AUSTIN — Texas leaders were left licking their wounds and weighing their options Thursday after a decision by the U.S. Supreme Court upholding most of President Barack Obama's historic health care overhaul.
Gov. Rick Perry called the ruling a “stomach punch to the American economy,” while state Attorney General Greg Abbott interpreted it as somewhat of a victory for states' rights. In the aftermath, it's unclear how Texas will address the creation of insurance markets, or whether the state will expand Medicaid after the ruling stated the federal government can't withhold states' entire Medicaid allotment if they don't expand the program.
Perry spokeswoman Lucy Nashed said the governor's office will work with Abbott and the appropriate state agencies to “determine the impact” of the court's decision. The governor gave few specifics, but did blast the ruling on Fox News Channel, saying that “freedom is under assault.”
“I kind of feel like I'm watching that old movie The Godfather and the American people looked the Godfather in the face and he said, 'I'm going to make you an offer you can't refuse.,'” Perry said. “And that offer is, 'you're going to buy my insurance, and if you don't, I'm going to tax you.' That is just unconscionable.”
About 6.2 million Texans — a quarter of the state's population — are uninsured.
Texas Health and Human Services Executive Commissioner Tom Suehs said he is pleased the ruling “gives states more ability to push back against forced expansion of Medicaid.”
“The court clearly recognized that the Affordable Care Act put states in the no-win situation of losing all their Medicaid funding or expanding their programs knowing that they would face billions of dollars in extra costs down the road,” Suehs said in a statement.
Erin Daly, spokeswoman for Texas House Speaker Joe Straus, R-San Antonio, said the speaker has charged the House Committees on Insurance and Public Health with monitoring implementation of the law, which will guide legislators work once they are back in session.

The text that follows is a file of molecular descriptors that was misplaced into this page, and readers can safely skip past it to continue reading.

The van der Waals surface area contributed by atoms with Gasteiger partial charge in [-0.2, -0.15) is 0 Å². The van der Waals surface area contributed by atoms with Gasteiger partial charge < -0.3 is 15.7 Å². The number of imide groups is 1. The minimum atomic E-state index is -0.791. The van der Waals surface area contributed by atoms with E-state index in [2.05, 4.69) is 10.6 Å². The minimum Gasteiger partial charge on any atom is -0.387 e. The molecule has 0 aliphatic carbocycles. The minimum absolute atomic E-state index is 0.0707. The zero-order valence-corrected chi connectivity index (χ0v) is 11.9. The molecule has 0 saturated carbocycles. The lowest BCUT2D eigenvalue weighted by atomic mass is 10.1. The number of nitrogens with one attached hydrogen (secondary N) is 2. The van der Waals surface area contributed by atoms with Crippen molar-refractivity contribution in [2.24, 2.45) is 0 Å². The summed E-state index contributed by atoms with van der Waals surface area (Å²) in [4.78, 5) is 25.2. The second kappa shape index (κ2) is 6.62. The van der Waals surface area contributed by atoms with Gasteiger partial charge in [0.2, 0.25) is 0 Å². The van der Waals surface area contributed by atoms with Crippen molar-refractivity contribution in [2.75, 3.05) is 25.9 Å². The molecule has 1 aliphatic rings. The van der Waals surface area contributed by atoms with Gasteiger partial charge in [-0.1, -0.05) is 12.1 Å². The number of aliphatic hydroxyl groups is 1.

“The findings from those committees will offer the Legislature guidance heading into the 2013 session,” Daly said.
Texas was one of more than two dozen states that sued, claiming Congress did not have the authority to enact the health care overhaul. Abbott traveled to Washington for the decision. Later, he spoke to reporters on a conference call, saying that whether or not the Medicaid program is expanded will be a policy decision lawmakers will have to make when legislators reconvene in January.
“The state is going to have to consider several options. One is whether or not they want to expand the state Medicaid system consistent with the parameters set out in Obamacare. Or if the state wants to exempt itself from that expansion,” he said. “That will be a policy decision for the policymakers in Austin to make.”
Chief Justice John Roberts cast the deciding vote, and Abbott said that, upon close examination of dissenting Justice Anthony Kennedy's opinion, “it looks as though Chief Justice Roberts may have seemingly engaged in some judicial activism as opposed to strict construction in order to reach a result.”
Roberts was “quite literally reaching to uphold the validity of the law,” the attorney general said.
The Texas Health and Human Services Commission estimated that the Medicaid expansion would cost the state $27 billion in the first 10 years, agency spokeswoman Stephanie Goodman said. The agency has estimated that the expansion would add about 2 million people to the Texas Medicaid rolls in the first two years, making 21 percent of the uninsured eligible for coverage.
Abbott says a decision on creating an insurance market will be “hammered out in the coming weeks and months.”
Texas has not yet implemented the exchange where individuals and small businesses can shop for private coverage from a range of competing insurers. States face Nov. 16 deadline to submit a plan to the federal government for an exchange. Regardless, the federal government will implement the system by 2014 if Texas doesn't comply in time.
Abbott said that even though the court's ruling went against Texas, it was still a victory for individual liberty and states' rights.
He said that “despite the outcome of this case, the federal government is more restrained than it was yesterday,” noting that the court sided with Texas and other states that filed suits claiming the law violated congressional powers under the federal Commerce Clause. But Abbott acknowledged losing the case because of the court's “novel application” of federal taxation authority.
The attorney general said Texas was planning further legal action to “continue to try and legally dismantle Obamacare” but said he wasn't prepared to discuss specifics yet.
Health care advocates said it was time for the state to move forward with implementing the changes called for in the act.
“Starting today, there's no real excuse for dragging your feet,” said Bee Moorhead, executive director of Texas Impact, a statewide religious grassroots network with a focus that has included health care for all people. “It's time to go ahead and roll up your sleeves and get to work and stop thinking up a way to circumvent this ruling.”